You+M.E. (and me)

I didn’t know anything about ME/CFS before my cousin was diagnosed with the disease. His diagnosis followed months of increasingly severe symptoms and baffled doctors. Even after his diagnosis, there was little doctors could do to help him apart from treating the most acute symptoms of the disease. Years later, there is still no consensus treatment, but the tireless advocacy of ME/CFS patients and allies has made gains in understanding the disease despite a lack of funding and education from the medical community at large.
The You+M.E. registry has arisen from this community effort. It seeks to serve as a repository of data from ME/CFS patients and healthy controls to make it easier for interested researchers to study ME/CFS. One of the biggest barriers to studying any disease is the time and expense required to recruit and collect data from a target population. You+M.E. enables interested researchers who may not have the resources to recruit their own patients to study ME/CFS. This registry will dramatically expand the pool of intellectual capital available to research this disease.
Healthy controls are a critical part of any medical study, and the research associated with You+M.E. is no different. It’s impossible to determine what it means to be sick without knowing what it means to be healthy. Researchers can look beyond the most obvious differences between people with and without ME/CFS to discover unexpected and unknown ways in which ME/CFS impacts people’s lives. These discoveries can offer insight into both the causes of the disease and help educate medical professionals about previously undocumented symptoms.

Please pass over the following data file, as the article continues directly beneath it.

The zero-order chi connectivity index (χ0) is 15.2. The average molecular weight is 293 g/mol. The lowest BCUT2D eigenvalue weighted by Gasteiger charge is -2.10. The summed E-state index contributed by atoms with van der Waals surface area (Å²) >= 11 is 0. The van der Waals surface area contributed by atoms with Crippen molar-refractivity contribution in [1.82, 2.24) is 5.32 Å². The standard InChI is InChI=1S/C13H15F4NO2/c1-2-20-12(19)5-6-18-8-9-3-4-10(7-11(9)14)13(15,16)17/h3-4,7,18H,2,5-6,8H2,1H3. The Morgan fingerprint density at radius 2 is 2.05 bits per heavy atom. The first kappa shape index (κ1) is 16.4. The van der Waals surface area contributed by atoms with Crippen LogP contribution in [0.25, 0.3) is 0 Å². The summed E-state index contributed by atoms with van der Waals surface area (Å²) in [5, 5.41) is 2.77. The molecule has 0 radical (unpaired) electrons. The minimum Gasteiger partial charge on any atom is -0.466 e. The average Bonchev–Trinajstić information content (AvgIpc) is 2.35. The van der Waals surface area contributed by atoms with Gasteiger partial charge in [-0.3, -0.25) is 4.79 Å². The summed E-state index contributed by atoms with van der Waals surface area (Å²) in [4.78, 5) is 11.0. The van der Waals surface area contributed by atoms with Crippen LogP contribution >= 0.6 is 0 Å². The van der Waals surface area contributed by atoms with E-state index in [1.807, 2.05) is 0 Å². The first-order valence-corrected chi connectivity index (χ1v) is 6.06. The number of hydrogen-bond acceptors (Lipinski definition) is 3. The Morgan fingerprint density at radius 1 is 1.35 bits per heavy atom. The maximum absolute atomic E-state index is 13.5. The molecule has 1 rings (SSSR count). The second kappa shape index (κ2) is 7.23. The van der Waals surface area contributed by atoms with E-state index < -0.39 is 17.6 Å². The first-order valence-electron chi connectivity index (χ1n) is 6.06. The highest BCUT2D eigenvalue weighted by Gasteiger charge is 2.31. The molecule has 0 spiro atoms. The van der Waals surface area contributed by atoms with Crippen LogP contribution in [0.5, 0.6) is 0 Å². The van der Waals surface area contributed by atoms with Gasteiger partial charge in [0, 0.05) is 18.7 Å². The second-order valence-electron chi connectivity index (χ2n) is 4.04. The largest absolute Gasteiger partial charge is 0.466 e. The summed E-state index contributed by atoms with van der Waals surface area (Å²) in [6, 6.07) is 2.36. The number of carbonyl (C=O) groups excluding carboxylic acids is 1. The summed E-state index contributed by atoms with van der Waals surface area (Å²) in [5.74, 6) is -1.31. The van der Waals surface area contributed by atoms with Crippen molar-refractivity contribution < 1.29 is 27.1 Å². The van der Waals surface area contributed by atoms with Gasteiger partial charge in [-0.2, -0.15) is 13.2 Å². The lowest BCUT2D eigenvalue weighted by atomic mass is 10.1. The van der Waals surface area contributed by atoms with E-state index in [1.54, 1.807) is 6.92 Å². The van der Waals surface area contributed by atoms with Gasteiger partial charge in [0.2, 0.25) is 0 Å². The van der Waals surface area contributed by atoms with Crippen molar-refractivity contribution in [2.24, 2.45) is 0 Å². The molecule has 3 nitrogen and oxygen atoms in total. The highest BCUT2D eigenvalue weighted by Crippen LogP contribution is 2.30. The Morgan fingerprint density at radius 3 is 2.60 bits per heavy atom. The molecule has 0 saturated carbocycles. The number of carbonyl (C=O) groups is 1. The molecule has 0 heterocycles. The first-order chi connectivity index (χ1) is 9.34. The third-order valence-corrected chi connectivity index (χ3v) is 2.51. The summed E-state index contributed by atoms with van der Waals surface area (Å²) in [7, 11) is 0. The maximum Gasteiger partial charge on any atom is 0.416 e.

Realizing how crucial healthy controls are for the study, I decided to participate myself. Signing up was super easy. The initial process only took a few minutes. The informed consent forms (which are often a hassle in medical studies) were thorough but not overwhelming. The other surveys were divided into bite-sized pieces, and I could save and come back at any time. It took me a little more than 15 minutes for the initial round of surveys. I’m sure it would have been more challenging for someone with ME/CFS, but from a control’s perspective most of what you’re doing is saying that you don’t have any symptoms. It’s still important to answer the questions thoughtfully, as the potential discoveries your data could yield rely on accurate information from both patients and controls.
Being a control in the You+M.E. registry is easy, and it’s one of the simplest things you can do to help people with ME/CFS. As the registry grows with more and more patients and controls, it will become an increasingly useful resource for the community and researchers studying the disease. It will help attract new researchers to the field and serve as a platform for people already studying ME/CFS to recruit from a willing pool of both healthy controls and people with ME/CFS. I’m hopeful that this effort will continue to move the needle forward toward understanding and treating ME/CFS.
— Gabe Hassler